A total of 171 patients with HCV underwent liver transplant for HCC were included, of which 99 received DAA pretransplant and 72 did not (34 HCV treatment naive and 38 had persistent HCV viremia despite prior interferon-based therapies). Of those who received DAA pretransplant (n = 87 with 1 DAA regiment, n = 9 with 2 DAA regiments, and n = 3 with 3 DAA regiments), 40% received sofosbuvir and ledipasvir, 29% sofosbuvir and simeprevir, 26% sofosbuvir and ribavirin, 11% telaprevir with pegylated interferon and ribavirin, 1% paritaprevir and ritonavir and ombitasvir and dasabuvir, 1% sofosbuvir and daclatasvir, and 1% boceprevir with pegylated interferon and ribavirin.

At baseline, DAA-treated patients had higher levels of albumin (3.6 g/dL versus 3.2 g/dL; P < 0.01) at the time of listing and fewer received transarterial chemoembolization (76% versus 89%; P = 0.03) compared with those without DAA; otherwise, both groups had similar rates for other bridging therapies (transarterial radioembolization and ablative therapies); AFP levels, model for end-stage liver disease scores; wait time on the transplant list, and histologic assessment of the explanted liver, including the size, number, and viability of the tumors, as well as the presence of lymphovascular invasion (Table 1). The median follow-up time was 24 months (interquartile range [IQR], 12–26).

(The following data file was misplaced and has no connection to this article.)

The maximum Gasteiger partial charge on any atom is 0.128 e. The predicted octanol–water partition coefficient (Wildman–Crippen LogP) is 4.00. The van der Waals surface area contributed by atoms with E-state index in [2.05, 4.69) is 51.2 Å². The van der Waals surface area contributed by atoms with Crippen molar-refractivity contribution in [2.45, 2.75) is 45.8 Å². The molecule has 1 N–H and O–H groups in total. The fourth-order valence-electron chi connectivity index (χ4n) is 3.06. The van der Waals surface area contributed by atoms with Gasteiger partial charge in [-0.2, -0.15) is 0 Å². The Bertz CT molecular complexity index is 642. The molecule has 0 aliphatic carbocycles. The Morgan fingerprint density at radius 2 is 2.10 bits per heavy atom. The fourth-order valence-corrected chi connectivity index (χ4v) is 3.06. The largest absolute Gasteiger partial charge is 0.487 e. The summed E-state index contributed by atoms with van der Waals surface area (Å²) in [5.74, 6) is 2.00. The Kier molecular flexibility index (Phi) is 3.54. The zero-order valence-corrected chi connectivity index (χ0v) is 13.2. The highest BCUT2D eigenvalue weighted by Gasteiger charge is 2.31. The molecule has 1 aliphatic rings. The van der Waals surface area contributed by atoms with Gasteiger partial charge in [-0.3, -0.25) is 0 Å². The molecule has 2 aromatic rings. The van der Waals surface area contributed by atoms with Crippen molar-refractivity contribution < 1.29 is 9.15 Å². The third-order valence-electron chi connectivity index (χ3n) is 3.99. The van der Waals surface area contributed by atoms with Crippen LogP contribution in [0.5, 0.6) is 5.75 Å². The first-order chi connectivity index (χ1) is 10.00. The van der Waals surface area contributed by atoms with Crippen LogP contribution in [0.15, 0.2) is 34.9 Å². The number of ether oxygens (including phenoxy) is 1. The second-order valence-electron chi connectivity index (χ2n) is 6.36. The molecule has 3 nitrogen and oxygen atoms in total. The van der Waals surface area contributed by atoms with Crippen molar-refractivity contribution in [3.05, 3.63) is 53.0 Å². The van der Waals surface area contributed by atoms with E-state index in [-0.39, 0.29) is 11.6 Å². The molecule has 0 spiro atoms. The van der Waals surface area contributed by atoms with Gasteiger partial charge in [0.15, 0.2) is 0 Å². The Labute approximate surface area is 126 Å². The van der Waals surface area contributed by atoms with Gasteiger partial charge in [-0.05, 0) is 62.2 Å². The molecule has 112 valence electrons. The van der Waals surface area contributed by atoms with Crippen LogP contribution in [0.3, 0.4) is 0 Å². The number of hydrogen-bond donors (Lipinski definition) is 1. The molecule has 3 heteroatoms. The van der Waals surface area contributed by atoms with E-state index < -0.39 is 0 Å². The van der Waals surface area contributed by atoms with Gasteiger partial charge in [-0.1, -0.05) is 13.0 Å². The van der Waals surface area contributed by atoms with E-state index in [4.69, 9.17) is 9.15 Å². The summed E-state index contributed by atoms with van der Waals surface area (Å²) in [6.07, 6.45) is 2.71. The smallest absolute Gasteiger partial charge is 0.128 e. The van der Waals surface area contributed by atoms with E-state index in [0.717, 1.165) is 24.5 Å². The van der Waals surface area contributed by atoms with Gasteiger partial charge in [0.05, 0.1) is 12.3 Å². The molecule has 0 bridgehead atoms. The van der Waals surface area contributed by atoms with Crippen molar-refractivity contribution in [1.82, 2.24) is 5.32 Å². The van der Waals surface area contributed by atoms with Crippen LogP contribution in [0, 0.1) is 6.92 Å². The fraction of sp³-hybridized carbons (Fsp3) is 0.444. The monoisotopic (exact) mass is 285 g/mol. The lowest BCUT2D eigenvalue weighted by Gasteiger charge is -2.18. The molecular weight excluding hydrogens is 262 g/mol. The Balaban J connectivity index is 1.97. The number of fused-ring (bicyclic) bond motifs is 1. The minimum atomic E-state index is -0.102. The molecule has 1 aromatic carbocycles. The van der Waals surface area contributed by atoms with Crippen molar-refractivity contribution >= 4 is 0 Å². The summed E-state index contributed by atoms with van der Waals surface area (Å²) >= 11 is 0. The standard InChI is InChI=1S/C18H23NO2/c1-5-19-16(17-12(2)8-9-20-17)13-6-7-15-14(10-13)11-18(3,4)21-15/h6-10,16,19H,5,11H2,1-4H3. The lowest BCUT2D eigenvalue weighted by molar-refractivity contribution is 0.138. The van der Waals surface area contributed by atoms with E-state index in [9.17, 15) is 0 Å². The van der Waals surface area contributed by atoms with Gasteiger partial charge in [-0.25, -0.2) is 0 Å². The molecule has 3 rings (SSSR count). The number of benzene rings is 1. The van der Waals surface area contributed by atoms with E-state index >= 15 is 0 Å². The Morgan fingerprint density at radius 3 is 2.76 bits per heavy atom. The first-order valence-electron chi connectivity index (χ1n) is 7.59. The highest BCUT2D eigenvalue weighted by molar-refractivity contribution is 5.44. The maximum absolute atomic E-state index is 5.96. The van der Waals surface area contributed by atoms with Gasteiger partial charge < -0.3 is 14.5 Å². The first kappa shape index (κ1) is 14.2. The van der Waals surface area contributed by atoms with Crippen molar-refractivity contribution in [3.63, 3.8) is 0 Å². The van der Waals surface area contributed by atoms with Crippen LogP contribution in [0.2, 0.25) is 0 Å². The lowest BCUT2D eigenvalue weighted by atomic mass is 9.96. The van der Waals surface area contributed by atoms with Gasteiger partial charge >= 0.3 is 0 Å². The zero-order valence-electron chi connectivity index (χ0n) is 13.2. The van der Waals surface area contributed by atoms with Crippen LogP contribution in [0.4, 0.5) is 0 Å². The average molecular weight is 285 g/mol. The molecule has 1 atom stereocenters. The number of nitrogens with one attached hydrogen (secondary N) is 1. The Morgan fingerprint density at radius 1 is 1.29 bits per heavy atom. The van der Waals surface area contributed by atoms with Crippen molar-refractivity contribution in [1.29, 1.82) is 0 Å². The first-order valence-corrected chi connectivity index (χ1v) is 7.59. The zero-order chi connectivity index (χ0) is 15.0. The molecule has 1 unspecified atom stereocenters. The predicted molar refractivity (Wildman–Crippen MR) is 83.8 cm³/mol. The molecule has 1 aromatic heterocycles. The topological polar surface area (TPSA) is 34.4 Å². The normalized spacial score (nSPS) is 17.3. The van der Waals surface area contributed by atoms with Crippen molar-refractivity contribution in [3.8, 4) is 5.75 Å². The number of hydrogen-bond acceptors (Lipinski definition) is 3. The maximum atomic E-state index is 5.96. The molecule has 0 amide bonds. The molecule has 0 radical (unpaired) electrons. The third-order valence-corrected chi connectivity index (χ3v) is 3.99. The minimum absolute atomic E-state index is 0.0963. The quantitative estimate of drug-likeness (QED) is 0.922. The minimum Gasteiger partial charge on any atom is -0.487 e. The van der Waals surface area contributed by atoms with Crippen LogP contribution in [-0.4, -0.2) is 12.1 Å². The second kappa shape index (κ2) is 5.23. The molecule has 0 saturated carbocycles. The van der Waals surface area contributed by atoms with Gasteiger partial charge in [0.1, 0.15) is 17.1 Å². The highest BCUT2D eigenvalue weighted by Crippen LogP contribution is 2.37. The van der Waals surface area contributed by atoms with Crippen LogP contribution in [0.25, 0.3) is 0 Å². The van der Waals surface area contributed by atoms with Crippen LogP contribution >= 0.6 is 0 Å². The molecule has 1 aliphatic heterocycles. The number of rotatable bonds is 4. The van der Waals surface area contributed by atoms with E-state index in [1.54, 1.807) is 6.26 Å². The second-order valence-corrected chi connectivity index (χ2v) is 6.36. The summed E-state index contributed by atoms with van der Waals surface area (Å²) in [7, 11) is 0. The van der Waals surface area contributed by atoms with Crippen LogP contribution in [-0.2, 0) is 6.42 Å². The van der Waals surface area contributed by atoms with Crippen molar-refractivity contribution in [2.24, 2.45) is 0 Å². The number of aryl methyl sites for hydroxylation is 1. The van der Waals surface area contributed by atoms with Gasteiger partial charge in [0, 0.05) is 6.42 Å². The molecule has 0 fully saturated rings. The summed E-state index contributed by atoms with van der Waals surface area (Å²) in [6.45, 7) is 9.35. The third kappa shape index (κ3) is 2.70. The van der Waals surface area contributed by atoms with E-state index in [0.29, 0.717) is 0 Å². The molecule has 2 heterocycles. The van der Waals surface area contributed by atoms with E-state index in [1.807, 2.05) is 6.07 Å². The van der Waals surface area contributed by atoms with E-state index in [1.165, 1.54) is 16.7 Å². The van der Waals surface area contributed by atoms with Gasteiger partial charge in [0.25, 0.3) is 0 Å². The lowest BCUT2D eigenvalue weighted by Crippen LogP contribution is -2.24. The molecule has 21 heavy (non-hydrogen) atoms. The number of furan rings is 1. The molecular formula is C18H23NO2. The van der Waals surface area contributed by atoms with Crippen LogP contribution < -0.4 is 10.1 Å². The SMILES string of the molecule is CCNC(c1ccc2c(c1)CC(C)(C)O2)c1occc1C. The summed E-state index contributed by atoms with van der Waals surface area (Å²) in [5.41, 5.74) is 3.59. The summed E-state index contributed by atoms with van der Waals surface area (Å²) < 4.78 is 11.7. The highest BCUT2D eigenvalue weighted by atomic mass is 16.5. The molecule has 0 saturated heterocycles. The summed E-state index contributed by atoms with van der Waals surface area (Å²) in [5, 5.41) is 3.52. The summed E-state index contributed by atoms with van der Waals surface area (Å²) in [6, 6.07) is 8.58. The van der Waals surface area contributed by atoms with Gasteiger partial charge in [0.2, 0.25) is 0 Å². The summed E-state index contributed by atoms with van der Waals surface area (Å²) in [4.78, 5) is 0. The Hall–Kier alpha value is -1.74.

TABLE 1. - Baseline characteristics of patients with hepatitis C who underwent liver transplant for hepatocellular carcinoma (N = 171)
Variablen (%)/median (IQR) DAA(n = 99) Controls(n = 72) P
Male 78 (79%) 52 (72%) 0.32
White 82 (82%) 57 (79%) 0.92
Age at transplant, in y 61 (57, 64) 61 (57, 64) 0.65
Concomitant liver disease NASH 8 (8%) 1 (1%) 0.08
Alcoholic liver disease 36 (36%) 32 (44%) 0.28
Hepatitis B 2 (2%) 2 (3%) 1.00
Other 6 (6%) 7 (10%) 0.40
HIV 1 (1%) 1 (1%) 1.00
HCV viral load (IU/mL) At transplant activation 93 800 (0, 2 222 500) 923 500 (229 750, 2 970 000) 0.96
At liver transplant 0 (0, 0) 703 500 (240 500, 1 640 000) 0.23
HCV genotype 1 72 (73%) 54 (75%) 0.75
2 3 (3%) 4 (6%)
3 14 (14%) 12 (17%)
4 1 (1%) 3 (4%)
Unknown 8 (8%) 1 (1%)
Alpha fetal protein (ng/mL) At transplant activation 13 (6, 29) 14 (7, 54) 0.15
At liver transplant 7 (4, 19) 15 (8, 51) 0.90
Biological MELD-Na At transplant listing 10 (8, 14) 11 (9, 15) 0.06
At liver transplant 11 (8, 16) 12 (10, 19) 0.07
Exceptions MELD At transplant listing 22 (17, 22) 22 (22, 22) 0.10
At liver transplant 25 (22, 28) 28 (25, 28) 0.52
Months on LT waitlist 6 (3, 10) 6 (4, 10) 0.63
Liver donor Deceased 97 (98%) 69 (96%) 0.65
Living 2 (2%) 3 (4%)
Months of follow-up 24 (12, 32) 26 (8, 43) 0.05
Hepatocellular carcinoma
 Tumor size at listing, in cm 2.5 (1.9, 3.0) 2.5 (1.9, 3.0) 0.81
 Number of lesions at listing 2 (1, 3) 2 (1, 3) 0.23
 Bridging therapy Any 92 (93%) 69 (96%) 0.52
TACE 75 (76%) 64 (89%) 0.03
Ablative therapy 28 (28%) 16 (22%) 0.37
RFA 18 (18%) 10 (14%) 0.45